The overcrowding issues facing area county jails in the last couple of years have subsided this year, county officials say.
Renovations to the Howard County jail and a new jail in Miami County have helped alleviate most of the overcrowding, and a proposal to build a new jail in Tipton will address that county’s space issues.
Remedies are coming none too soon, as the American Civil Liberties Union of Indiana has filed suits against several Indiana counties where jail populations exceeded designed capacities.
In Howard County, the jail housed 370 inmates including 80 women as of last Tuesday, Capt. Harold Vincent, jail commander of the Howard County jail said.
The jail was built in 1993 to house 324 inmates, including 34 women.
To house the ever-increasing number of females at the jail, jail officials earlier this year renovated an indoor recreation room into a 36-bed cell.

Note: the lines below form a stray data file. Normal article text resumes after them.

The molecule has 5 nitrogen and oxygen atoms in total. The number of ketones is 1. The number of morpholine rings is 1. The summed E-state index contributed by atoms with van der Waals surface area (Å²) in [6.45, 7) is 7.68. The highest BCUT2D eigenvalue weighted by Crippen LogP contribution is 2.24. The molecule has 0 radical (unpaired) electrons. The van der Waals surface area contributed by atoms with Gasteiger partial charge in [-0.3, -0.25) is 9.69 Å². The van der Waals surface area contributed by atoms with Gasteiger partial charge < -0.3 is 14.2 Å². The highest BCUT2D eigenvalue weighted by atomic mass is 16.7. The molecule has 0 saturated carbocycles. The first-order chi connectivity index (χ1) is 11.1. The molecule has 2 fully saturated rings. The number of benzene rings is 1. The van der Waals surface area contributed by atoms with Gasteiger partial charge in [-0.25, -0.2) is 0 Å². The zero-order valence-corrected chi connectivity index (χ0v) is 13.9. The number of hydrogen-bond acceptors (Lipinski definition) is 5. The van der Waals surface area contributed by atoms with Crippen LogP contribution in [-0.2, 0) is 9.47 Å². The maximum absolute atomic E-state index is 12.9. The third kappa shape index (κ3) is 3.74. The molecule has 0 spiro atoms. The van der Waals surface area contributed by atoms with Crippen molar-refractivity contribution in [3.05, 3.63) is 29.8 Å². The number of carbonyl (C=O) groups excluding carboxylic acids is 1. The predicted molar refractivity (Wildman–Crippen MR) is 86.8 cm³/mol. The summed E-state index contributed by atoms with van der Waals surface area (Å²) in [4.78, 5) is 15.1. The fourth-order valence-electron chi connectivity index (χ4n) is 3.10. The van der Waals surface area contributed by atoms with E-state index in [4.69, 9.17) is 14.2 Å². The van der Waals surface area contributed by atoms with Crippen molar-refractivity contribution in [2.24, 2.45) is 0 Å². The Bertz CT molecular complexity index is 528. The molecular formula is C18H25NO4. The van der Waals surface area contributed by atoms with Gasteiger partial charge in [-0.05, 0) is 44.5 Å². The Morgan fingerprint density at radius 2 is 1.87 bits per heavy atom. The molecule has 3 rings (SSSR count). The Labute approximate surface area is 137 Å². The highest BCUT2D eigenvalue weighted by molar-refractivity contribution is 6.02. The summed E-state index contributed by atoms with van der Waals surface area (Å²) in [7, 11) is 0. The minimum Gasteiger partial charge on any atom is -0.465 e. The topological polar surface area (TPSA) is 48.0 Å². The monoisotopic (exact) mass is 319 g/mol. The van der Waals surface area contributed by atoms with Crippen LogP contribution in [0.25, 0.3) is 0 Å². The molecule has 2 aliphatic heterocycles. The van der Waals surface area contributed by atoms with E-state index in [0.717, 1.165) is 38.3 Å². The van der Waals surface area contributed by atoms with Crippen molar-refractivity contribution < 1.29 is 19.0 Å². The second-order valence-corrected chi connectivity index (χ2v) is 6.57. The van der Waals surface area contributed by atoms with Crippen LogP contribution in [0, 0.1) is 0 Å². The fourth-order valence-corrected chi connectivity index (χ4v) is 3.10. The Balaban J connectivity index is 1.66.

The existing cells where males were housed will now be used to house female inmates, Vincent said.
“We still have a lot of women, but [now] we’re able to put them in the same unit,” he said.
The renovation also allowed the jail to warehouse some IDOC inmates at a rate of $35 per day per inmate. With 20 or so IDOC inmates, the jail was collecting up to $700 a day, he said.
But an increase in the number of inmates forced the county to return the 20 inmates, all male, to IDOC, to free up more room for local offenders, Vincent said.
Sentencing offenders to probation and in-home detention through community corrections and the drug court has also helped keep the numbers down.
The drug court, which began in 2007, requires addicts to undergo rehab in three phases of treatment. If they successfully complete the program, their drug offense is dismissed. If not, they will be tried for the charge and likely go to jail or prison. Without the program, those offenders would be housed at the jail anywhere from six months to three years, depending on the charge.